Memorandum by the Officer in Charge of Egypt and Anglo-Egyptian Sudan Affairs ( Stabler ) to the Assistant Secretary of State for Near Eastern, South Asian and African Affairs ( McGhee )
Subject: Anglo-Egyptian Relations
Problem: The Egyptian Government insists that the UK withdraw its troops from the UK bases in the Suez Canal Zone and relinquish its share of control over the Sudan, both of which rights are enjoyed by the UK under the Anglo-Egyptian Treaty of 1936.
Discussion: Since the present Egyptian Government came into office last January the UK and Egypt have been carrying on a series of conversations on possible modification of the Anglo-Egyptian [Page 331] Treaty of 1936. This Treaty permits the UK to maintain bases in the Suez Canal Zone with 10,000 troops, 400 pilots and service and technical units and confirms the 1899 Condominium arrangement for the Sudan. The Egyptians have insisted that the UK should evacuate its troops from the Canal Zone as soon as possible and in any case not over a year, and that the Sudan should be united with Egypt under the full sovereignty of the Egyptian Crown. In the Speech from the Throne on November 16, 1950 the Egyptian Government threatened to abrogate the 1936 Treaty if Egyptian national aspirations were not satisfied. This statement brought a prompt reply from the British Government to the effect that the Treaty remained in force until 1956 and that it would not recognize unilateral abrogation.
At the present time Foreign Secretary Bevin and the Egyptian Foreign Minister Salaheddin Bey, are holding discussions in London, but no progress has been recorded to date. It is understood that the talks will be adjourned shortly to be resumed some time later in January in order that both Governments may have time for further thought on the problem. We have been informed that the Foreign Office is anxious to give Salaheddin Bey some proposal based on principles which have the weight of UK Cabinet approval and which Salaheddin Bey could submit to his Government for consideration. Our London Embassy believes that Mr. Bevin may be thinking along the lines of a possible compromise on the evacuation time element, i.e. he might suggest a progressive, real or apparent evacuation after 1953 but prior to 1956.
At one point the UK considered the possibility of Egypt’s association in some form or another with NATO as a method of reducing Egyptian pressure for evacuation. While the Department did not close the door completely to this idea, we did indicate to the British our lack of enthusiasm for this idea on the grounds that it would overburden the NATO structure and lead to demands for similar treatment from other states without changing the Egyptian “national aspiration” to be rid of foreign troops in time of peace.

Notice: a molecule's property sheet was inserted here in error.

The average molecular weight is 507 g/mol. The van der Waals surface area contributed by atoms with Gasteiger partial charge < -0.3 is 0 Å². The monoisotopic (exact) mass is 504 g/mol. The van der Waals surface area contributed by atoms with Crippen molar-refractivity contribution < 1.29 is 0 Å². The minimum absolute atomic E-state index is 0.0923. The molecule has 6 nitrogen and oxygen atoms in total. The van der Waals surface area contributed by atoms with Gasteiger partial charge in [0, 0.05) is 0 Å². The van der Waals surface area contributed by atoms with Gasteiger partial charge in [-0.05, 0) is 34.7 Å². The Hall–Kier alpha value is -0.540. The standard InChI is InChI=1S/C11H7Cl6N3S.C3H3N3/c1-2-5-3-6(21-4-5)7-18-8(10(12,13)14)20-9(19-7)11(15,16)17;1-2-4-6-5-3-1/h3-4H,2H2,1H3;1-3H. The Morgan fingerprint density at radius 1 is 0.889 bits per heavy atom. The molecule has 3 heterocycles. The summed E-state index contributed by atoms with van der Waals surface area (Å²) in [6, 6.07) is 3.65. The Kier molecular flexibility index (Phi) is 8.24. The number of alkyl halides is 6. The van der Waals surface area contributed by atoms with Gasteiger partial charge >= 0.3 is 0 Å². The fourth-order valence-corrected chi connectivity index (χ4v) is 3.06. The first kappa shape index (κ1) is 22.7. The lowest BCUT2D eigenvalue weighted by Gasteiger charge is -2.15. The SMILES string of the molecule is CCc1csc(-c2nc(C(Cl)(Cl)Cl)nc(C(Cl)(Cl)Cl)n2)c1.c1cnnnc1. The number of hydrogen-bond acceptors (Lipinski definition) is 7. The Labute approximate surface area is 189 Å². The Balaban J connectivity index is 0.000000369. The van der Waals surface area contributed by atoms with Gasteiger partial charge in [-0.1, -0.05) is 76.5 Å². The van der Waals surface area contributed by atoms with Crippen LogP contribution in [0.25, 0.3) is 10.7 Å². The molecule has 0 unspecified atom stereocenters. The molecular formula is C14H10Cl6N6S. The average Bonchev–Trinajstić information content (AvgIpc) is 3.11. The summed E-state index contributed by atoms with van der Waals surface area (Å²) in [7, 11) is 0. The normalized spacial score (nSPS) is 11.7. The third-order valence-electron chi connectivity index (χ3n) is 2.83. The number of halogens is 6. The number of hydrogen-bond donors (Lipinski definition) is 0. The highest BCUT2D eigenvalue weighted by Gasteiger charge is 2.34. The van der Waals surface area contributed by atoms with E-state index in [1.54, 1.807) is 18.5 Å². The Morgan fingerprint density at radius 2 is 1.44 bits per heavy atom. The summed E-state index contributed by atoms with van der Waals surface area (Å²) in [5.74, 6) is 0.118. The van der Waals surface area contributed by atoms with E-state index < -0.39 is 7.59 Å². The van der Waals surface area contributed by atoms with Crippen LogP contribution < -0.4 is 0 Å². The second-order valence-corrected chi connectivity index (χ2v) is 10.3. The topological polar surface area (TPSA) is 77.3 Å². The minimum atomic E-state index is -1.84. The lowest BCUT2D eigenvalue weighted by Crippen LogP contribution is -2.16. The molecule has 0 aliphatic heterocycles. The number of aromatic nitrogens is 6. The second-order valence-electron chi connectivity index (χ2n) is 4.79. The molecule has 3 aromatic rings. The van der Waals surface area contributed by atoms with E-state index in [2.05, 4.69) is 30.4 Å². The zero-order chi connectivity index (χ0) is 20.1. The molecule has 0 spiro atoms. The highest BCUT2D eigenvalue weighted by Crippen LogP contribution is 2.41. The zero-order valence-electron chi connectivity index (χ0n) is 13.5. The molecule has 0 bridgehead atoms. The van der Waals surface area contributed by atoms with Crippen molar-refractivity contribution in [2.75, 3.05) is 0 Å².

At a meeting on October 26, 1950 between the U.S. and British Chiefs of Staff, at which Ambassador Jessup represented the Department and the British Ambassador the British Foreign Office, it was agreed that the Department and the Foreign Office should discuss further the advisability of joint approach to Egypt pointed towards a tripartite (US-UK-Egyptian) agreement on bases, including one U.S. base, and, if necessary, equipment for Egypt. In preparation for these talks the Department is awaiting the views of the Defense Department as to the price, if any, it is willing to pay for such an arrangement.[Page 332]
The crux of the problem is UK-Egypt defense collaboration during peacetime. The Egyptians have already stated, both to the UK and to us, that they would find no difficulty in permitting Egyptian territory to be used during time of war by the UK and its allies.
- In the event that Mr. Bevin indicates that the UK has been
unable to propose any compromise plan and intends to carry
on “business as usual” with Egypt, it is suggested that you
reiterate our basic attitude toward this problem along the
As the British have primary military responsibility in this area, we believe that it is in the joint interest of the U.S. and UK that they should have the right to maintain their strategic facilities in Egypt during peacetime in such a condition that they could be effectively and speedily used in case of an immediate threat to security in the Near East. We shall continue to give strong support to the UK position in Egypt. At the same time we earnestly hope that the UK and Egypt will be able to come to a satisfactory and reasonable solution of this problem which will take into account both the security requirements of the area and the national aspirations of Egypt. We consider that in the long run both the UK and the U.S. will stand to lose if a compromise solution is not found which will give some satisfaction to Egyptian national aspirations. In this connection we have in mind the possibility of a hostile population in Egypt during the time of war. We believe that an inflexible stand on this question will exacerbate passionate Egyptian sentiments and in the long run create an Anglo-Irish type of situation to the detriment of US-UK interests.
- In the event that Mr. Bevin indicates that the British are considering a compromise solution along the lines described above or similar lines, it is suggested that you offer appropriate encouragement, indicating at the same time that you would like to refer the matter to Washington for immediate consideration.
- Lot 53 D 468 contains copies of memoranda and correspondence of Assistant Secretary of State for Near Eastern, South Asian and African Affairs George C. McGhee for the years 1049–1951.↩